Monday, June 24, 2013

OFF THE TRAIL (Part IV of the On the Road Chronicles)

I was tired; maybe fatigue is a better description.  I’d been on the road for almost three weeks and I’d been up early every morning chasing the sunrise.  I was barely one-hundred miles from home but there were a few more photos yet to be made.  After gassing up in Cameron I headed south on highway 89 and a few miles later turned into the Wupatki/Sunset Crater National Monument.  There was one particular place I wanted to photograph with my infrared camera.

Wupatki/Sunset Crater is two national monuments.  The northern section contains the Wupatki Anasazi Indian ruins and the southern section contains the extinct cinder-cone volcano, Sunset Crater.  Entering the Monument from the north I headed directly to the Wukoki Ruins, a ‘great house.’  I had in mind to reshoot a photo I’d shot years before, but this time in infrared.  The shot was from the western or backside of the ruin and I knew exactly where I’d have to stand to get the shot.  Since I was tired and lazy, I parked close and made a brisk walk to the ruins and around the backside to the vantage point I’d previsualized.  I stepped a few feet off the trail and squatted in the shade of a large boulder, aimed my camera, and waited.  And waited, and waited.  There were a couple of loud-mouth, morbidly obese tourons in my shot.  I thought, instead of retouching the people out of the photo, I’d just wait for them to leave, but they were moving slow and talking really loud.  I could hear their southern accents two-hundred yards away and now the fat cow was talking about me.

“Look!  That guy’s off the trail!” she exclaimed in her dumb-sounding southern drawl.  “He’s off the trail!  He’s off the trail!  The sign says ‘stay on the trail’ and he’s off!  He’s breaking the rules; he’s not supposed to be there!”  Her tone indicated she was clearly distressed by my horrible, off-the-trail transgression.  In her view, I was a huge asshole.

Shut up and move along, you cow, I muttered to myself as I waited for a clear 1/250 of a second to take my photo and get going.  Now she’s pointing me out to her fat friends.  Gee lady, get over it and move along, as soon as you move, so will I.  I was tired and in no mood for idiot tourists all cheesed-off about me being a few feet off the trail.

Finally she waddled out of frame.  I took the shot, bracketed a few exposures and was done.  Two minutes of photography after waiting fifteen minutes for the people to get out of my shot.  I made a brisk walk back to the ruins and on to my car.

When I got back to the ruins, loudmouth hillbilly-lady decided she needed to accost me about my off-the-trail rule violation.  Why do people think they can bitch me out with impunity?  Do I have a face that says I’m harmless and won’t mind getting yelled at by non-authority figures?  Do I look like that much of a wuss?  The next thing I know she’s hollering at me:

“Can’t you read the signs, you’re off the trail, you’re breaking the rules, you can’t do that!” she went on and on and on.

I listened while losing patience.  I don’t have time for this and you’re not a park ranger, lady.  When she finally shut her giant pie-hole I decided I really didn’t need to explain, no, I’d just give it right back to her.  I was tired and hot and ready to be home and had no time for idiots like her.  Since she’d already decided I was an asshole, I might as well be one.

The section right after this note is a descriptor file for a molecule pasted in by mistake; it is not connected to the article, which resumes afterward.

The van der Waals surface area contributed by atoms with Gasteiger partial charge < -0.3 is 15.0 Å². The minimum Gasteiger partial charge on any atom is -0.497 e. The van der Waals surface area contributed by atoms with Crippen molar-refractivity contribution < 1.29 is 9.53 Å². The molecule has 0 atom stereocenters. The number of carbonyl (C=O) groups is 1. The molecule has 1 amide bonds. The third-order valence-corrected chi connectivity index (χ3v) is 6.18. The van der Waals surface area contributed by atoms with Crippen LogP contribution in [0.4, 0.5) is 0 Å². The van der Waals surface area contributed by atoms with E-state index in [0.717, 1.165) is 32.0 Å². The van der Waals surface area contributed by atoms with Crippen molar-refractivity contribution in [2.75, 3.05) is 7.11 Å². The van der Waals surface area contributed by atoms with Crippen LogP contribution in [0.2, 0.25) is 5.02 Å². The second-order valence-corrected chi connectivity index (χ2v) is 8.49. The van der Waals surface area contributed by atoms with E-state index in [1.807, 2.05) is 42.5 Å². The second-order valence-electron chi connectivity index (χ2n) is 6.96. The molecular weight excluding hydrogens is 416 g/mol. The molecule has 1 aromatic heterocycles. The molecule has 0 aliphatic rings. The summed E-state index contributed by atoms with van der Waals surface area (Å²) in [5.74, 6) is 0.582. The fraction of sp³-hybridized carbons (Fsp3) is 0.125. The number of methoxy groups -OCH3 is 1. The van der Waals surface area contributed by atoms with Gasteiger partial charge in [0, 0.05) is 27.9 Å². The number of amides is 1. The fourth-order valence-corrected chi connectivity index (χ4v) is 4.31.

“Madame,” I began, “I can tell by your accent you’re educationally disadvantaged, so I’d like to teach you a new phrase…” I paused for dramatic effect, “…Bite Me!”

I do believe she immediately fell ill with ‘the vapors.’  “Why I never…” she muttered.

Then her even more morbidly obese husband got into the act.  “Nobody talks to my wife like that, I ought to kick your ass!” he yelled at me.

Really?  I thought.  You assholes are going to do this?  “Ah!  Kick my ass?  Is that how you people solve your problems?”  I asked the husband.  “If you can even run down here and catch me you’d better bring her boyfriend too, Bubba.”  I taunted the fat dude I knew I could outrun.

They stood there and just sputtered and fumed, like the fat pissed-off assholes they were.

I continued on to the parking lot, got in my car, and drove off towards Sunset Crater.  I’m sure it would be at least another half-hour before their toothpick legs could transport their bulk to their car with the sacked-out suspension.

Really, is that shit necessary?  How unpleasant.  And, despite the so-called rules, it’s none of their business.

If you’re one of those color-inside-the-lines and always-follow-the-rules types then the fact that I was only a few feet off the trail won’t matter to you.  But most folks are more reasonable and most smart folks don’t care.  It’s not up to the tourists to enforce the rules.  Park Rangers enforce the rules and being a Park Ranger has been more about law enforcement for the past thirty years than naturalism anyway, so let them do their jobs.  There is no need whatsoever to accost a stranger who’s caused you no harm or inconvenience.  Let it go.  Or go get a Park Ranger.  Besides, what if I had been a psycho-asshole and really kicked the guy’s ass?  Would it be worth it to him then?

I guess I just look like one of those guys who is easily intimidated.  They had no idea of what an effective defensive weapon a tripod is….

I’m pretty sure I made an impression on those hillbilly assholes.  As for other impressions, well, I didn’t even leave a footprint on the ground.

So bite me!

Thursday, June 13, 2013

THE NAVAJO DOG (Part III of the On The Road Chronicles)

The little black Chihuahua puppy curled up into a ball in my arms.  She was shivering from fear and the cold.  There was no one around, absolutely no one but me.  There were no cars, no houses, buildings or structures of any kind in sight.  It was quiet except for the wind and the whimpering of the little dog.  I had no choice nor did I need to make a choice, I was keeping that pup.  I don’t know how she came to be here but if she stayed, she’d certainly die from exposure or predators or traffic.  I would rescue that dog, she’d ride with me for the rest of the trip and I’d take her home…